Big "Y" Flies

Big "Y" Flies
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Discussing fishing flies, trout flies, salmon flies, fly fishing gear and equipment, Idaho and Montana fishing rivers, NW rivers, fly tying and fly fishing trips. Over 50 years experience in fly fishing, best flies, fly tying, fly fishing techniques, fish stories, directions to rivers and lakes and great fly fishing tall tales with special communications from area guides.

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Friday, April 21, 2017

Spring Gerrards

Fly fishing with an Idaho Fly Fishers Association friend and member yesterday, We hooked two really good fish. One flipped off at the surface and I would guess (I could see it - no fishing tale) would measure out at 24”. Considering the time of year and where we were fishing in Idaho, this was probably a Gerrard rainbow.

There was a prolific hatch of small dark stoneflies that were in 16-18 size and quite long and skinny. It was a bright and sunny and warm (55 degrees) afternoon. So I did some research and found the following courtesy of Troutnut.com site editor Entoman northern CA& ID:

“Regarding the small dark stoneflies of Winter & early Spring, we all hear these common names thrown about a lot:

Little Winter Black Stone
Little Winter Brown Stone
Tiny Black Snowfly
Tiny Brown Snowfly
Little Black Needlefly
Little Brown Needlefly
Early Brown Stone
Early Black Stone
Eastern Willowfly

These are the families and their important genera that are associated with the common names above:

Capniidae (Capnia and Allocapnia)
Leuctridae (Leuctra)
Nemouridae (Nemoura and Zapada)
Taeniopterygidae (Doddsia, Strophopteryx, Taenionema and Taeniopteryx)
Which go with which?

I figured this would be a good topic to chew on this time of year.”

My guess is this was a Gerrard-strain (Kamloop) Rainbow. These “Lake Trout” creep up into the small streams draining into Lake Pend Oreille, Idaho to spawn in the spring. Check this out from Game & Fish:
“The species is famous for its success as a predator, surviving year after year over a lengthy lifespan, feasting on kokanee, growing to incredibly immense proportions by trout standards. But it’s not just their propensity to grow huge that makes Kamloops so popular with anglers. It’s their endurance and dogged fighting capabilities that stamp an indelible impression on anglers who tangle with them.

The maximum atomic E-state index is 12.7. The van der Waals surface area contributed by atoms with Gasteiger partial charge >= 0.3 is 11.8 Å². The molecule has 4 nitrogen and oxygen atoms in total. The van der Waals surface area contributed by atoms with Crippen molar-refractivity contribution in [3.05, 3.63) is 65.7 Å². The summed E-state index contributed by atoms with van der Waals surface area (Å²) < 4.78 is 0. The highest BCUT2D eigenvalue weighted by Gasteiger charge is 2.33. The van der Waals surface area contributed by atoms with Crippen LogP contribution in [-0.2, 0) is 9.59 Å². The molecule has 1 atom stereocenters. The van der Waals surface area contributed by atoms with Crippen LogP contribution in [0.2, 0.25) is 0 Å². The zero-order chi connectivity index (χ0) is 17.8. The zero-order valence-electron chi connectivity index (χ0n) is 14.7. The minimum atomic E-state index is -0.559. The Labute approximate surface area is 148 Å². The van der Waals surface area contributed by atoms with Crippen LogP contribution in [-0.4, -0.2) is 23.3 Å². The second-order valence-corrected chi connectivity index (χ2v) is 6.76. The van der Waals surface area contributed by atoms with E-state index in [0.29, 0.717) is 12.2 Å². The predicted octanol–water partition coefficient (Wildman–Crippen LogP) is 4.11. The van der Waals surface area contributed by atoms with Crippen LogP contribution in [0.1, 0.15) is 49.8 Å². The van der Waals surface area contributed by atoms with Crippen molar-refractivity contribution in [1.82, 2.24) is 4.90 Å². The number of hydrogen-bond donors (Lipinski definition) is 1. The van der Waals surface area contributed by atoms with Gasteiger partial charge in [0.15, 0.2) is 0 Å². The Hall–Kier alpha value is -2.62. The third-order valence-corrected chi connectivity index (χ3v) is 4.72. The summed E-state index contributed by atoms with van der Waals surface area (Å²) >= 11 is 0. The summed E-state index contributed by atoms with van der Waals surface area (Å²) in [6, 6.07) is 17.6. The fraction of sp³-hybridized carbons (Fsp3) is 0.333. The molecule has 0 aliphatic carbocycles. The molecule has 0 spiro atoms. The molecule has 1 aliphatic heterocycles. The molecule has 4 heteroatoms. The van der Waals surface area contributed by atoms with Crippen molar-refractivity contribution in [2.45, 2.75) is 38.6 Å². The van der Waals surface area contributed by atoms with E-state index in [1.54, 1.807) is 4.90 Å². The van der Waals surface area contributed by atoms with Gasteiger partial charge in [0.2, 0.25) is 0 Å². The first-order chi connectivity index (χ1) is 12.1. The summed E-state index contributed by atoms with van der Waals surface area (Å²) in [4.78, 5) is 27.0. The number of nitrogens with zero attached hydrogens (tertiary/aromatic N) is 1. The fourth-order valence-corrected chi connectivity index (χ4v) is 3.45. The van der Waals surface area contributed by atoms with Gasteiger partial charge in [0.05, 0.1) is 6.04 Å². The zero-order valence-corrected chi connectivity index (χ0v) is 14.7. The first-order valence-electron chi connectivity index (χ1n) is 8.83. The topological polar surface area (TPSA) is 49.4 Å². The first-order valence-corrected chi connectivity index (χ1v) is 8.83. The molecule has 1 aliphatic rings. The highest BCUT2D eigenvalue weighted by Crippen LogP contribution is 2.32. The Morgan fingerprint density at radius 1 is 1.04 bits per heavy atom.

The Gerrard strain of rainbow was transplanted from Kootenay Lake into Lake Pend Oreille (pronounced “pond uh-ray”) in Idaho in the 1940s. Supplemental stocking took place in the mid-1980s, too. Here these trout prospered in the azure waters of a forbiddingly deep lake, just as they did in the lake of their origin, gorging themselves fat on a fabulously rich diet of kokanee and baby lake trout and bull trout and anything else that swims that’s smaller than they are.
The result is a rainbow trout that averages 3 to 8 pounds in size, with double-digit fish refreshingly frequent, and fish in the low- to mid-20-pound ranges a real possibility almost every day on the lake. The world-record Kamloops was a 37-pound fish, surprisingly caught here and not at its native Lake Kootenay.
Now naturally reproducing, Kamloops trout spawn in the spring, usually in March and April, when they congregate in Lake Pend Oreille’s bountiful creeks and tributaries.”
Streams and rivers are flowing hard right now, but come to Idaho anyway and try for one of these monsters on a 6-7 wt. rod.
Hard takes, tight lines, bent rods and screaming reels to all.

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